Just as the elections in Iraq brought to power a Shiite regime with ties to Iran, and just as the elections in Lebanon strengthened the power of the Shiite Hezbollah, the election in Palestine handed power to the offshoot of the Muslim Brotherhood that opposes the idea of peace in Israel.  In response, not only did the Bush administration decide against engaging the new Hamas government in hopes of reaching interim accords, it also took steps, backed by the European Union, to isolate the Hamas government diplomatically and economically, and pressed Abbas and Fatah to form a counterbalancing center of power against Hamas in Gaza and the West Bank.  And the Bush administration was certainly not supportive of an agreement between Hamas and Fatah, reached under Saudi mediation, to form a national-unity government.

Instead, the White House encouraged the Israelis to arm the security forces allied with Abbas, forces led by Fatah’s Mohammed Dahlan, who lives in Gaza and who is known for his close ties to the Americans and the Israelis.  Fearing an anti-Hamas insurgency led by Dahlan, in late June, Hamas security forces attacked and eventually devastated the Dahlan-led Fatah guerillas in Gaza, establishing full control in that area.  That was a clear upset for the American strategy of crushing Hamas.  And President Bush and his aides are now trying to spin that setback by proposing to help form the nucleus of a Western-oriented Palestinian entity led by Abbas and his Fatah faction in the West Bank, while continuing to isolate and eventually strangle Hamas-controlled Gaza.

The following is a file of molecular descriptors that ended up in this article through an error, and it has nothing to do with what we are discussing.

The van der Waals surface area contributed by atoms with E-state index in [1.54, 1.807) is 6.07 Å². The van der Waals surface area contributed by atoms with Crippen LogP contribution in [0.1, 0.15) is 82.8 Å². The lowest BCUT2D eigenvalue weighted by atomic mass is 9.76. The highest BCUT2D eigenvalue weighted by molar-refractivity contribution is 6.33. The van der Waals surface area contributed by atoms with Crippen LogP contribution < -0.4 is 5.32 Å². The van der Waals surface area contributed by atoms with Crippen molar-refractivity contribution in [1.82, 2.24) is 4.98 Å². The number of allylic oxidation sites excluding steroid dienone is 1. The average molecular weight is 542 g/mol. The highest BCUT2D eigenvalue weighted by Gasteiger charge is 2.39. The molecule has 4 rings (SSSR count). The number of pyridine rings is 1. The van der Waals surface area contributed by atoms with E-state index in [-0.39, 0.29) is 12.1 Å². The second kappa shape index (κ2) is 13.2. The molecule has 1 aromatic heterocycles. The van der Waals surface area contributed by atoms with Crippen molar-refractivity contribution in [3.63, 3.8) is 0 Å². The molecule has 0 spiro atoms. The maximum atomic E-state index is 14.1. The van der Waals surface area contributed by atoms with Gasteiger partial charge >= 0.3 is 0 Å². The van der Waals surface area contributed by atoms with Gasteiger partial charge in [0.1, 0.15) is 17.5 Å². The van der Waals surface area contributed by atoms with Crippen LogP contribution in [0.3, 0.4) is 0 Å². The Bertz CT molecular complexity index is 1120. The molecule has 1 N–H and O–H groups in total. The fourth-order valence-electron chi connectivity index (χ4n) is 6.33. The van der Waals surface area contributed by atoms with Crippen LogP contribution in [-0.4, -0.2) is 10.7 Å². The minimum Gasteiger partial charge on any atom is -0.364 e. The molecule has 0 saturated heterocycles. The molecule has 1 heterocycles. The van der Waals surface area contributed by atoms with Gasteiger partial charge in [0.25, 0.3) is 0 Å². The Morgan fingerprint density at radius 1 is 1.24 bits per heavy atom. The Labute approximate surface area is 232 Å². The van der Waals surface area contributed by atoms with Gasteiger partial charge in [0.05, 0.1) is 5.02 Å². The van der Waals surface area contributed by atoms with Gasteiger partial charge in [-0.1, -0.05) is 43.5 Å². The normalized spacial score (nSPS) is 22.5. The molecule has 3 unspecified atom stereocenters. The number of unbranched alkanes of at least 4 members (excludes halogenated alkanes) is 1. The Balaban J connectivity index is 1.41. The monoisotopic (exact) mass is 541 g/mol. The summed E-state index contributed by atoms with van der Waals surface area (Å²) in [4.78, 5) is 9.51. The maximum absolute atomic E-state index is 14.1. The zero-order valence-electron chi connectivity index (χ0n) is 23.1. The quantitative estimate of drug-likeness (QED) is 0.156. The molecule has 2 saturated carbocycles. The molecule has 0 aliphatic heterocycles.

So, yes, the Americans have exhibited a lack of even-handedness in dealing with the Israeli-Palestinian conflict, and Bush and his neoconservative aides helped turn a bloody mess into a bloody catastrophe.  At the end of the day, however, it’s the ineptitude and corruption of the Palestinian “leaders” that has brought the Palestinian people to this tragic point in their history, in which Gaza City is looking less and less like Singapore and Hong Kong and more and more like Mogadishu or Grozny.  This is a tragedy not only for the Palestinians but for the Israelis, who, like their Siamese twins, are doomed to share the territory of the Holy Land with them for many years to come.